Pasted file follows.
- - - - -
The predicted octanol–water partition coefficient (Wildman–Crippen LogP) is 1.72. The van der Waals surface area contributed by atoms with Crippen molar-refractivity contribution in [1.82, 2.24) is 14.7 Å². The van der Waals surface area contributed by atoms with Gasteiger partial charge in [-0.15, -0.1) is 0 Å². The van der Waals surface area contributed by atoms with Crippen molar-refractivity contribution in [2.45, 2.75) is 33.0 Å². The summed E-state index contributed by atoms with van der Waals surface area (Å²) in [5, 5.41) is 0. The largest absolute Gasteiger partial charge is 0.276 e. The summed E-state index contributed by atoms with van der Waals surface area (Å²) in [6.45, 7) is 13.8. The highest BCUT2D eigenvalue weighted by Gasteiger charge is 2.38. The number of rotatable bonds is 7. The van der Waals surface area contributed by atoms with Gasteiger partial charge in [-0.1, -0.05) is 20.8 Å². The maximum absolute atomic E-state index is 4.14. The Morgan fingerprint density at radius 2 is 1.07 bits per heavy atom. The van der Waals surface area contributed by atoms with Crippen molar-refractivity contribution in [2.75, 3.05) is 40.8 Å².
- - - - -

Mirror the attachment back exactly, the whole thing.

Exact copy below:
The predicted octanol–water partition coefficient (Wildman–Crippen LogP) is 1.72. The van der Waals surface area contributed by atoms with Crippen molar-refractivity contribution in [1.82, 2.24) is 14.7 Å². The van der Waals surface area contributed by atoms with Gasteiger partial charge in [-0.15, -0.1) is 0 Å². The van der Waals surface area contributed by atoms with Crippen molar-refractivity contribution in [2.45, 2.75) is 33.0 Å². The summed E-state index contributed by atoms with van der Waals surface area (Å²) in [5, 5.41) is 0. The largest absolute Gasteiger partial charge is 0.276 e. The summed E-state index contributed by atoms with van der Waals surface area (Å²) in [6.45, 7) is 13.8. The highest BCUT2D eigenvalue weighted by Gasteiger charge is 2.38. The number of rotatable bonds is 7. The van der Waals surface area contributed by atoms with Gasteiger partial charge in [-0.1, -0.05) is 20.8 Å². The maximum absolute atomic E-state index is 4.14. The Morgan fingerprint density at radius 2 is 1.07 bits per heavy atom. The van der Waals surface area contributed by atoms with Crippen molar-refractivity contribution in [2.75, 3.05) is 40.8 Å².